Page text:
Labor set to shape deregulation debate

Consistent Clive

PUP panjandrum Clive Palmer again told the world on Friday that his party would oppose Christopher Pyne’s package because, “University should be FREE for all Australians”. Ideas that he is saying anything different in private about the legislation are misplaced – but what does he mean by “FREE?” Nigel Stobbs from QUT suggests he means universities should be autonomous. Makes as much sense as a literal reading

Debate changes direction

The Senate vote to send the deregulation legislation off to committee is in itself no big deal; the government accepted that pushing such an enormous bill (in size and importance both) to the floor without consideration would be a bad look. However the way the committee’s consideration is starting to shape is not promising for the legislation’s prospects. For a start, crossbenchers, including senators Day and Leyonhjelm, who are generally inclined to support the government, voted for a two month reporting deadline, rather than the few weeks the government proposed and the longer discussion of deregulation drags on the more difficult it will be for the government to ignore critics. Of whom there will be plenty, not least Labor education spokesman Kim Carr, who will replace Labor senator for NSW Deborah O’Neill on the committee for the inquiry. Nobody in the Senate, probably in the parliament, has as much experience in education committees as Senator Carr and observers expect him to ask witnesses, especially VCs, all sorts of difficult questions. Like what their modelling shows deregulation doing to their resources. Come to that, it would be interesting if the committee got hold of the Education Department’s estimates of the legislation’s impact. It’s likely committee members will also want to hear from other witnesses on the impact of increased fees on occupations, say nursing, to regional economies. And then there are the submissions to consider – as Senator Carr urged everybody on Friday, “send them in.” I’m guessing the opponents of the legislation will make the running in response, certainly in volume. This is going to generate a great deal of hostile coverage for Mr Pyne’s plan.

And it will not necessarily be good for universities.  This debate is no longer between the university sector and government. Instead of higher education funding it is now about what university should cost students. While a Universities Australia endorsed scholarships program might keep peace within the sector and be ultimately agreed to, to some extent or another, by the minister this will not matter if the crossbench senators listen to “$100 000 degree”  claims.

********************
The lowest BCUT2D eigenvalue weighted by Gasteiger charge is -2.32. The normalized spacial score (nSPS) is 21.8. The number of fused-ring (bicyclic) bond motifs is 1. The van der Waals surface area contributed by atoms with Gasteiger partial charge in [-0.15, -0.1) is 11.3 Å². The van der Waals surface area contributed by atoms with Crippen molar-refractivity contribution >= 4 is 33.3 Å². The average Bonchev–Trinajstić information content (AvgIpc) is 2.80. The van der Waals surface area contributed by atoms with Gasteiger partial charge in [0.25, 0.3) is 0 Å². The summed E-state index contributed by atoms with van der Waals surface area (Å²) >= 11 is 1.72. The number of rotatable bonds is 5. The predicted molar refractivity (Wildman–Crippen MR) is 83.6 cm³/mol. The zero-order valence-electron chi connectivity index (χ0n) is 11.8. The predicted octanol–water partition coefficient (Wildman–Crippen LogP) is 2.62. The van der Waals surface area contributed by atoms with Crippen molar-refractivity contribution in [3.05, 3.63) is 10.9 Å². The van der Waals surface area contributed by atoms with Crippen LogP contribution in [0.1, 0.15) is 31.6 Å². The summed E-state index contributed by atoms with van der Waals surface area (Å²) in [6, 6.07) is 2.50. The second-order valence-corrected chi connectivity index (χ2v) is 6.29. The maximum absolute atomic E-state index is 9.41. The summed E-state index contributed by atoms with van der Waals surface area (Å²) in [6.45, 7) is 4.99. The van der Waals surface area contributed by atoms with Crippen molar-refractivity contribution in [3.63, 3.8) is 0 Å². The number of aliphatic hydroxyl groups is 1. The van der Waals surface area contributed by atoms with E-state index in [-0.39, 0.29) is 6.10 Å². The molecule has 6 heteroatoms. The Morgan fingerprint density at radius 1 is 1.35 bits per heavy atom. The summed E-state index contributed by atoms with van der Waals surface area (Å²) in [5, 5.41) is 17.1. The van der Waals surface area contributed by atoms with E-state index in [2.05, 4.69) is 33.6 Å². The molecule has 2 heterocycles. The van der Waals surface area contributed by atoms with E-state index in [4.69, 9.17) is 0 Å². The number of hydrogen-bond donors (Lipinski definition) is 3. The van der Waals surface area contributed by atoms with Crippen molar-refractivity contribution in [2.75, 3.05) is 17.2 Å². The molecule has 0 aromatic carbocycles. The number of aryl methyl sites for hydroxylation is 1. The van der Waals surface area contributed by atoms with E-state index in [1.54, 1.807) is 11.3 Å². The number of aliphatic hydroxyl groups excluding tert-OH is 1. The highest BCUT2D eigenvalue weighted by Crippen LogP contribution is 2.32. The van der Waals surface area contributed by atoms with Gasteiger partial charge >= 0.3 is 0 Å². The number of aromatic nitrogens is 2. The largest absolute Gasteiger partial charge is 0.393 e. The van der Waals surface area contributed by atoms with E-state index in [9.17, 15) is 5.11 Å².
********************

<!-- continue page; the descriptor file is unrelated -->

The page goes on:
Mind how you go

The University of Melbourne Psychology Clinic announces a six-week course for staff on Mindfulness, the benefits of which, “include a reduction in anxiety, depression and irritability, improvements in memory, faster reaction times and a reduction in chronic stress and pain.” There is also a program of four sessions on “mindfulness and meditation that range from sitting practice of following the breathe, to mindful eating and walking,” from the university’s Counseling and Psychological Services. When too much mindfulness is never enough.

Match making

Industry Minister Ian Macfarlane is speaking tomorrow night at the Sydney Institute on industry policy. Whether innovation and his response to Ian Chubb’s STEM strategy are on the agenda is said to depend on progress with the prime minister’s office. A more likely topic is his plan for industry-focused training programs.

But until we know what the minister makes of Professor Chubb’s proposal for an over-sighting Innovation Board there is always the government’s Research Connections program for business. This uses facilitators to put SMEs in touch with researchers, plus a possible $50 000 grant for “engagement of a Publicly Funded Research Organisation to undertake research activities on the business’ behalf”. The minister was talking this up on Friday, “too few Australian businesses and manufacturers tap into our scientific and research resources to solve a problem, enhance their productivity or reach into new markets,” he said. I’m guessing we are going to hear a lot more along these lines.

 Gluttons for punishment

The University of Sydney is proceeding with campus-wide consultations on the Pyne package. Provost Stephen Garton says meetings with academic divisions have already occurred and more are to come. He is now inviting staff to register for focus groups on October 2 to discuss “how we might support our commitment to fund increased scholarships and bursaries in the event of fee deregulation.” Given the way last month’s open meeting degenerated into a shouted deplore-a-thon you have to credit Professor Garton for persevering. Especially given deregulation is unlikely to occur in its present form, if at all.

Growing Griffith

Griffith University is in the market for a research director, who will “provide support for the university’s research goals.” I’m guessing the university is also looking for somebody to increase the university’s share of the public funding pie. In 2002 Griffith win 42 of 1432 Australian Research Council Grants. In 2013 GU won 41 of 1545.

Shadow Knows

On Friday I named Amanda Rishworth, Labor’s university spokesperson in the Reps as shadow higher education minister. In fact she is the assistant shadow – Senator Kim Carr has the entire education portfolio responsibility.

Know something the world needs to know? Anonymity guaranteed but lots of questions asked, stephen4@hotkey.net.au